In terms of maximizing usable space, while also maximizing parkland for mental health and quality of life, stacking makes sense. It does have to be remembered, though, that heat dissipation limits how far you can go in stacking actively used spaces, though not storage space. The downside of the square/cube law.
"Also, Boring Company electric tunneling machines will make digging tunnels insanely cheap. It is almost as if Elon Musk has thought about the need for cheap tunnels for space colonies on Mars, the moon and elsewhere." From what I have seen everything Elon has done and all of his companies have been designed with an eye on space from the ground up. StarLink, The Boring Company, Tesla, all have applications on the moon or Mars.
Build factories on the moon and then use mass drivers and lunar space elevators to get the materials for colonies. Gravity well on Earth will make it very hard to build large in space.
The idea of layers in rotating habs may be in for big advances. We are thinking *planet* when we design large *flat* areas to live on in these habs. Build buildings on that surface. But large hab or bolo hab will make 3D living space, as *below* needs not to be dug, just made, and *tall* just needs to hang down from cables, not supported by foundation as on planet. Add light as C mentioned above, and things like transpo distances are totally different. "Ground floor", what is that?
And you can get a much larger structure! No need to add passive shielding, make bigger stuff and *that* will be the shielding.
O'Neill intentionally limits examples to *current* tech, 70s-80s, to make it clear. Speculation as to material capabilities just confusing a simple point. So simple most don't see it. The glass is as strong as the rest, almost by definition, or there is some other reason for it. O'Neill covers this question in "The High Frontier", 1977, BTW.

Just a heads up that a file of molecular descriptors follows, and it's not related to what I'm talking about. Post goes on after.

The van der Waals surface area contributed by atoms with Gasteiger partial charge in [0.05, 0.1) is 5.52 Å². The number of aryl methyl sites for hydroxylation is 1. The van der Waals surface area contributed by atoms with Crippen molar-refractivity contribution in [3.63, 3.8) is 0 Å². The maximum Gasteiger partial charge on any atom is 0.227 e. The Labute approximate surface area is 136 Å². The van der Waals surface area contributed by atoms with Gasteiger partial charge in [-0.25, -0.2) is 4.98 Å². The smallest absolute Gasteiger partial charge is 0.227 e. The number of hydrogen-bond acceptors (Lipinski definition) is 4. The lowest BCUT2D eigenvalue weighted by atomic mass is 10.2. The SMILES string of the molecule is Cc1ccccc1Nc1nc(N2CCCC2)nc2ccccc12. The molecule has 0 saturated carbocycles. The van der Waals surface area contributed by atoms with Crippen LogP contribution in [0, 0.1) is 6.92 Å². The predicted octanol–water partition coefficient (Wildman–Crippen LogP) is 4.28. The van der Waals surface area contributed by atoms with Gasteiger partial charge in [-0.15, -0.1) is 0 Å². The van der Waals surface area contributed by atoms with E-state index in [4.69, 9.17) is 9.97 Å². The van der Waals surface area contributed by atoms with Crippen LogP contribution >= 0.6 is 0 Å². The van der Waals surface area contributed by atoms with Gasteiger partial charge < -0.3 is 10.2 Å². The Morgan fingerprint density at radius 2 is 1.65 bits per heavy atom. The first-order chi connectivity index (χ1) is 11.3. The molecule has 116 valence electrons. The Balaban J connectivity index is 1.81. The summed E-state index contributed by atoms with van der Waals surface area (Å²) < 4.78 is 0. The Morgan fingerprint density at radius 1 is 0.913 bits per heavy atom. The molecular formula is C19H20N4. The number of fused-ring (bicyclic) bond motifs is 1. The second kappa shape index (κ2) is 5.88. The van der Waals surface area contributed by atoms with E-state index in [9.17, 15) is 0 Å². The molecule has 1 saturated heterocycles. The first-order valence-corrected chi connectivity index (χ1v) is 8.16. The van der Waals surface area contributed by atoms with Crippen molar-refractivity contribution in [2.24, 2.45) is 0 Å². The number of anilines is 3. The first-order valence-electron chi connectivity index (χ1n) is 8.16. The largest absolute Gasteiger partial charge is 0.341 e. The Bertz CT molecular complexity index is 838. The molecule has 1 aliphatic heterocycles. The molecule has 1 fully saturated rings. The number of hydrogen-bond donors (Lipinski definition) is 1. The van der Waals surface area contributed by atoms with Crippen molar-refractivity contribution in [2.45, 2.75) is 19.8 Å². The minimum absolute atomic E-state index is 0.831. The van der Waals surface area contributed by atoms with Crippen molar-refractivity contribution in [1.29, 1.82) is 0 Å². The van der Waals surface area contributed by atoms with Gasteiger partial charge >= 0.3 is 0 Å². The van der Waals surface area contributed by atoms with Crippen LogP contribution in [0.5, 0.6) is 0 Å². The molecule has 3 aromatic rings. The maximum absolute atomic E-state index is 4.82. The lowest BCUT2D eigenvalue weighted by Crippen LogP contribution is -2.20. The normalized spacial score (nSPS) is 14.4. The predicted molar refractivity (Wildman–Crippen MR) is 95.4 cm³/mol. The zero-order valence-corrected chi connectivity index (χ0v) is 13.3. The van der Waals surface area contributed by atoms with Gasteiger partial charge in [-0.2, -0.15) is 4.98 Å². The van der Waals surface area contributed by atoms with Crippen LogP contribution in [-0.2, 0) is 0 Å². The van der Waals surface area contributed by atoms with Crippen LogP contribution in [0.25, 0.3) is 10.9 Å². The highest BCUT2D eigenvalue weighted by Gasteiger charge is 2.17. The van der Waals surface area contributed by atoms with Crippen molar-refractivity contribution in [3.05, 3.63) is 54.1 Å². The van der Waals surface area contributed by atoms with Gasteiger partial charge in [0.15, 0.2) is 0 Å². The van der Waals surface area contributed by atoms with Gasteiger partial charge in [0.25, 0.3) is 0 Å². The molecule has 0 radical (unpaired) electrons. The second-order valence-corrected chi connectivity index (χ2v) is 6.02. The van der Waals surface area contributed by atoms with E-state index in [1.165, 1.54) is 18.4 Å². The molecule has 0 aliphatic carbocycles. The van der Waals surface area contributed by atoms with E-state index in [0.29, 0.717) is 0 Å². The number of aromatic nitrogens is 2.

There is plenty of stuff in Space to build any O'Neill derived design desired. Not on Earth, however. If you understand O'Neill, the first thing you think of is Space when asking: where? Also, the better materials will lead to equal *bulk*, for radiation shield, but far larger structures. Bigger "massive" in size, but not, uh, mass.
This whole topic gets far simpler if you first require some valid reason for people being on Mars for any length of time. There is none! O'Neill published almost 50 years ago, people. What is the prob?
Curiously, it is the same Amazon guy who has the different space plan than most. Bezos has made Space Solar his big project, once the pick-up/delivery service to the resources is set up. Above linked Criswell LSP has <big>$$$$</big> potential, hope Bezos has heard of it!
If the lower gravity of Mars ends up being a serious health issue, they will need gravity loop trains, at the very least during sleep/exercise periods (if weight blankets are insufficient), and spend the rest of day in regular martian gravity.
Long term, if pregnancy issues also require 1G, that means the gravity loop trains are also going to be temporary insane asylums for the pregnant. Like a bad joke version of Snowpiercer….
Yes, they can and do.
But a multi-billion multi-decade construction project with no direct roi until project's end, there are easier ways to make money. These are business with investors and their goal is to make money while minimizing risks.
Why do you think financing a fission power plant is so difficult, $6-9B to finance and no cash flow for 6-10years, that's difficult risk proposition. That's why Planetary Resources and Deep Space Industries failed, it doesn't matter that there is $100 trillion in platinum in an asteroid, that's a multi-billion multi-decade proposition before they will book the first dollar in sales.